To say 2020 has brought on a unique set of challenges would be the understatement of the year. One principle I’ve always tried to live by when things seem out of control is just to do the next right thing. Not to think too far ahead, but just to control what I can control in that moment. A lot of times, that means taking the focus off of my situation and trying to help someone else. Philanthropic giving is a great way to support others and make an impact in the world. Giving is a decision that is often made for more than a planning purpose, but here are a few technical items to focus on at the end of 2020 if you find yourself in a position to make a difference in that capacity.
Take advantage of the CARES Act
As coronavirus entered the scene early, President Donald Trump signed the CARES Act into law on March 27th, 2020. This bill increased the limit for most tax-deductible charitable contributions from 60% to 100% of adjusted gross income for individuals. So, 2020 may be a year to consider a larger cash gift to organizations you have planned to support. In addition, the CARES Act added a $300 “above the line” deduction for those who do not itemize their taxes and make a charitable contribution in 2020.
Speaking of taxes, in 2019, the standard deduction essentially doubled. It was forecasted this may negatively affect charitable giving in 2020, since there would be less tax incentive to give. That brought forth the idea of gift clumping where one would make two years’ worth of gifts during one calendar year as a way to push past the standard deduction and itemize their taxes. Combined with the changes from the CARES Act, 2020 could be a year to consider a gift clump.
Consider a donor-advised fund
A donor-advised fund (DAF) is like a charitable investment account. It allows the donor to make charitable contributions to the fund and receive an immediate tax deduction even if the funds are not distributed to charity until a later date. If gift clumping is a tool that may benefit your situation, a donor advised fund could be a consideration. You can place multiple years’ worth of gifts into the donor advised fund in one year and then gift from the fund to the charities of your choice in subsequent years.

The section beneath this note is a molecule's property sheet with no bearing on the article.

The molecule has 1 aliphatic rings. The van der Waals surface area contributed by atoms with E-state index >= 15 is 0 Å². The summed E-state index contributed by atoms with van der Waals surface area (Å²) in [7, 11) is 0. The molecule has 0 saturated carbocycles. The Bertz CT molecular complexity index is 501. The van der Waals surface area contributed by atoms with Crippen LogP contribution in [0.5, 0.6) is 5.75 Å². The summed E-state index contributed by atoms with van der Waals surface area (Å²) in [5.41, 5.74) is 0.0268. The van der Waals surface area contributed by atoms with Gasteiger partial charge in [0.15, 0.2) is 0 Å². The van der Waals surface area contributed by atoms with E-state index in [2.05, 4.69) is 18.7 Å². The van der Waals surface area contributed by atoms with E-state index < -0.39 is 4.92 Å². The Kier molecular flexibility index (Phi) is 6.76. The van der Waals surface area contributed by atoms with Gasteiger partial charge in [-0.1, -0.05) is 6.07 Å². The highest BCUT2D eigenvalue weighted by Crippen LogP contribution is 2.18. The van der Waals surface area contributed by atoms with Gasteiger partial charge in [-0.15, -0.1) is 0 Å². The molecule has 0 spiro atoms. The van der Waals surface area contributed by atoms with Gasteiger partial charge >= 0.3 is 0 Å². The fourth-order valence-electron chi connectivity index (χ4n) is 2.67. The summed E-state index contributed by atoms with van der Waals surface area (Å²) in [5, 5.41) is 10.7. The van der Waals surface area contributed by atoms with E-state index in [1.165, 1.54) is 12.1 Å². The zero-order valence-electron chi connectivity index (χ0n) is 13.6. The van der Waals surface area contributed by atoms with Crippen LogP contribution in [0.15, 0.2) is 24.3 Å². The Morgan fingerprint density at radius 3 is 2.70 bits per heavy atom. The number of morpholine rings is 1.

Alternatives to cash giving
There are multiple ways to give outside of cash. These can be great planning tools in certain situations. Gifting RMD’s from a qualified account, and gifting appreciated stock are just two options. Due to the passage of the CARES Act earlier this year, you are not obligated to take your required minimum distributions (RMDs) in 2020. This poses a great situation for people that are used to taking those distributions, but don’t need the funds for income. If you typically gift RMD’s, but you want to leave the money in your qualified account and still want to do some gifting in 2020, you can turn to your non-qualified accounts. If you own stocks or other assets that have an appreciated value, you can gift shares directly to a charity. You don’t pay tax on the gains since you gifted them and the charity can sell the asset and not pay tax either.
So, if gifting is a passion and you have been on the fence about whether it makes sense to do anything in 2020 or not, just know there are some options to make the difference you desire to make and to still do it in an efficient manner.
If you want help strategizing your 2020 year-end giving, please, give us a call at (605) 271-6023 or visit www.pinnaclewealth.com to setup a complimentary, no obligation meeting.
This piece is not intended to provide specific legal, tax, or other professional advice. For a comprehensive review of your personal situation, always consult with a tax or legal advisor.